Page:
We happened to be on the island during the first Full Moon Party of the year, an enormously popular event with virtually the whole island, as well as boatloads of neighbouring Cambodians who turned out to celebrate – ALL NIGHT and with whopper speakers just a couple of hundred metres away from us. I can’t say I’m a fan of Lao pop music which resembles a slow but high-pitch catawauling. In contrast, the night before, we were the only customers at a lovely restaurant overlooking the magnificent Li Phi falls where ‘Mamadame’, a lovely gentle Lao woman of 57, cooked us fresh Mekong fish which we ate under a near full moon, on a candlelit table next to a smokey fire, the sound of cascading and swirling water not far away. Our thoughtful tour guide, Alan, had previously arranged for the fantastic bottle of Champagne that Liz and Baz had kindly brought with them to be chilled and available from their generator-run cool box, so we celebrated both Baz’s birthday and the fourth anniversary of having sold Recruit Media in style!
After a couple of days cycling and walking around the island, and re-discovering evidence of the folly of the French (whose master plan was to create a trade route from the Mekong to China), we returned to Nakasang to ponder on how to reach Kingfisher Lodge which is not accessible by public transport. After hanging around the bus station for about 15 minutes, Alan suddenly materialised, beaming, in the front of a swish minibus which barged its way past the cartel of Songtheaws (a kind of pick-up truck with two long benches in the back), scooped us up and we were on our way once more.
And so our last couple of days in Laos has been at Kingfisher Eco-Lodge, owned by an affable but frustrated Italian on the edge of the protected Xe Pian National Park. As per last time, he frets about the difficulty of keeping his Lao staff who frequently fail to return after holidays or simply bugger off if he tells them they have done anything wrong (that loss of face issue again). In spite of that, however, the place is charming and, I’m not sorry to say, offering a fine fare of Italian food and drinkable coffee which is a refreshing break from endless rice and veg and stand-up strong coffee with 10 tablespoons of Nestle condensed milk!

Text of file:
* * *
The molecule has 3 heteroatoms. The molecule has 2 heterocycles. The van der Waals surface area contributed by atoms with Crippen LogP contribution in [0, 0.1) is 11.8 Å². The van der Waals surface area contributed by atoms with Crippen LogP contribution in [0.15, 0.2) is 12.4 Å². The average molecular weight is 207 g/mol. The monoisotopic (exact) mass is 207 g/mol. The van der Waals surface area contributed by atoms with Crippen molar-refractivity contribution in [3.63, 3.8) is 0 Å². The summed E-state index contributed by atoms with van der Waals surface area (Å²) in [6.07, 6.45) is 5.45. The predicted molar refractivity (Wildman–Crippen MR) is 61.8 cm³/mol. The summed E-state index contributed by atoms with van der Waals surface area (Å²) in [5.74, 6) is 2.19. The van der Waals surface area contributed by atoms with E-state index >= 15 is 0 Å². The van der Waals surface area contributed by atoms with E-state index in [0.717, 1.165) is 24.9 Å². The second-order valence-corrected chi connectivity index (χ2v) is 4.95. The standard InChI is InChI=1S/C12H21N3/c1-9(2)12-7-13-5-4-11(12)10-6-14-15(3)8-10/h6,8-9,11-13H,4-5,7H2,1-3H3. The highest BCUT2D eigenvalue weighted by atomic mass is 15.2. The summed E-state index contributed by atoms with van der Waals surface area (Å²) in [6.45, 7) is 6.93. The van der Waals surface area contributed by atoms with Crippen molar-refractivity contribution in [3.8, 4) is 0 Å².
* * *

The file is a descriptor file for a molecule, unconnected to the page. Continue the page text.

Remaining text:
The four of us had a great afternoon's walk through the village of Ban Kiet Ngong and along the side of the Kiet Ngong Wetland and inot the forest/jungle. We followed a good trail that had been established by the villagers for elephants to drag large hard wood timber back to their village for their own use. Vix had a restful afternoon ..to write the blog, while Barry , Liz and myself headed off to explore Phu Asa..an ancient Khmer and Hindu influenced site on a prominent hill with a great commanding view over the wetlands. This site was later used by the villagers to defend their independence and resistance through to colonial times. The walk up is rather boring on a newly carved dirt track. However we decided to be adventurous and find a way of the hill to the east, through the jungle and back to the village. We eventually found an old elephant track, at places challenged by fallen trees..Liz looked rather pleased when the path eventually led us out into the edge of the village. Barry and I were fascinated to come across four woodmen working in pairs on huge tree trunks. They were hand-cutting planks 12 feet by 0.5 inches from these trunks. Their location, discretely outside the village suggested that the National Park would not have approved!!
Tomorrow, we head back into Thailand again, and we are looking forward to showing Liz & Baz some of the delights of The Gulf of Thailand and its islands.